Let’s not take these hunting and fishing havens for granted after 114 years of conservation and public access benefits
Today, the conservation community celebrates the anniversary of the National Wildlife Refuge System, exactly 114 years after Theodore Roosevelt founded the first refuge to conserve habitat on Pelican Island in 1903. These days, the refuge system is often overlooked, though it is a jewel among the diverse set of public landscapes in America, with 850 million acres in more than 560 wildlife refuges across the country.
The hunting and fishing opportunities provided by refuges have been greatly expanded over the years, but national wildlife refuges get a lot less glory than national parks and forests—or even the BLM lands popular with Western sportsmen. As recently as six months ago, some lawmakers took advantage of this fact and worked to undermine the importance of refuges while setting a dangerous precedent for transferring management authority to the states. This would have meant one foot in the door toward largescale disposal of America’s publicly lands and, along with them, access to the places where we carry out our hunting and fishing traditions.
Here are three less-than-obvious attacks on national wildlife refuges that were ultimately exposed as public land transfer ploys.
The Bundy Standoff
Who could forget the early-2016 occupation that kept Americans from accessing the Malheur National Wildlife Refuge in Oregon for 41 days? The militants who orchestrated the takeover were armed with disillusions about returning the land back to the locals, while they were really keeping the true owners and guardians of the refuge out. When all was said and done, real conservation was blocked and the refuge was forced to pass millions of dollars in damages on to the American taxpayer.
A False Promise for Puerto Rico
Last May, lawmakers introduced legislation that would transfer thousands of acres of the popular Vieques National Wildlife Refuge to Puerto Rico as part of a package meant to help with a looming debt crisis. This bill had the potential to set the stage for a fire sale to private interests in order to raise money to pay down debts. But as powerful economic engines that generate jobs and tax revenue, national public lands are part of the economically sustainable future, not part of the problem. Sportsmen objected, and the transfer provision was removed from the legislation.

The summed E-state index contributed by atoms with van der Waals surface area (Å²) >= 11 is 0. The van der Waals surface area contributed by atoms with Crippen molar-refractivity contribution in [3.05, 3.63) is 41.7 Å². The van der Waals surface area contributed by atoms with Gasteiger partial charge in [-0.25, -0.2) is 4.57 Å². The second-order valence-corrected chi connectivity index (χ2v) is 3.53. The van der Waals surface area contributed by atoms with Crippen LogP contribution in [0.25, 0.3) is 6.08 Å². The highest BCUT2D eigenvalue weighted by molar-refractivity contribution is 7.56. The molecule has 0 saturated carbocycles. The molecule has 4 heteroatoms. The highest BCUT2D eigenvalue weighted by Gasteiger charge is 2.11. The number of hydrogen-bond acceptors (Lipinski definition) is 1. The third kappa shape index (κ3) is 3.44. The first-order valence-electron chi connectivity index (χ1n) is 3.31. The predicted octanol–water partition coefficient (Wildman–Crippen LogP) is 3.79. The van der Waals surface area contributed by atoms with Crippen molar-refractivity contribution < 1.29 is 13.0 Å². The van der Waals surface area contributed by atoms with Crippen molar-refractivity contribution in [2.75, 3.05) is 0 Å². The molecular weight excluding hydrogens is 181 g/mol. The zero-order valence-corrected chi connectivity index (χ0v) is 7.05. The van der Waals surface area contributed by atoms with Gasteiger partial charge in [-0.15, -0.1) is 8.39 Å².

An Almost East-Coast Blunder
In a quiet victory, cooler heads prevailed after transfer of the Monomoy National Wildlife Refuge in Massachusetts was offered as a possible legislative solution to an ongoing dispute between the refuge managers and several local elected officials. The very permanent transfer option, which would impact fishing on the refuge and set a precedent for transfer, was ultimately rescinded and other means of resolution were explored. This was a great reminder that, no matter our challenges in managing public lands—and there are many—giving them up entirely is not a workable solution.
Too Valuable to Overlook
Wildlife refuges bring outdoor recreation within reach of major cities or they system promotes hunting- and fishing-driven spending in rural America. As sportsmen and women, we can’t afford to take any of our public lands for granted — celebrate our National Wildlife Refuges on their 114th anniversary today!
Let’s celebrate them this week, as we mark another year of hunting, fishing, and conservation in America’s refuges.
If you want to help us educate lawmakers on the real value of public lands, and block future legislative attacks in sheep’s clothing, then sign the petition at sportsmensaccess.org. For every signature, we send a letter to your local, state, and national lawmakers about this critical issue.
9 Responses to “Three National Wildlife Refuges Nearly Taken Down by Public Land Transfer Advocates”
The public lands are a heritage for America’s future.
These lands are used by environmentalists and sportsmen. They create the wild spaces needed for nature to survive and renew itself. Together environmentalist and sportsmen protect and save the land, habitate, flora, and fauna for the future. Through organizations like Ducks Unlimited, Trout Unlimited, and Nature Conservancy. We find our common ground for usage and keeping public lands.
There are actually FOUR. Turning the National Bison Range over to the CSKT is also a transfer of public land to private ownership
Protect our public lands!
PUBLIC LANDS ARE AMERICA’S LIFEBLOOD!
AMERICA’S PUBLIC LANDS ARE ITS’ LIFEBLOOD!
We must always remember that many of our elected officials are not public servants, but in fact are public enemies, working against our common interests: such as this.
I read today that Trump’s budget eliminates the National Wildlife Refuge Fund!
My good friend, Jack Lyon, has made a mistake in his suggestion about the National Bison Range. A February 2016 proposal from the U. S. Fish and Wildlife Service suggested transferring the National Bison Range, which was originally taken from the Confederated Salish and Kootenai Tribes’ Reservation land against their wishes, to the U. S. Bureau of Indian Affairs to be held in trust for operation by the Tribes. Under the proposal, which would require Congressional approval, would retain the land in public land status. The Tribes would then operate the Bison range for the conservation of bison and other wildlife and habitat resources. The Tribes have a long and strong wildlife conservation record and will continue to.
Another attack on public lands is bill H.R. 622 that would terminate
the law enforcement functions of the US Forest Service (USFS) and the Bureau of
Land Management (BLM) and provide block grants to States for the enforcement
of Federal law on Federal land under the jurisdiction of these agencies, and for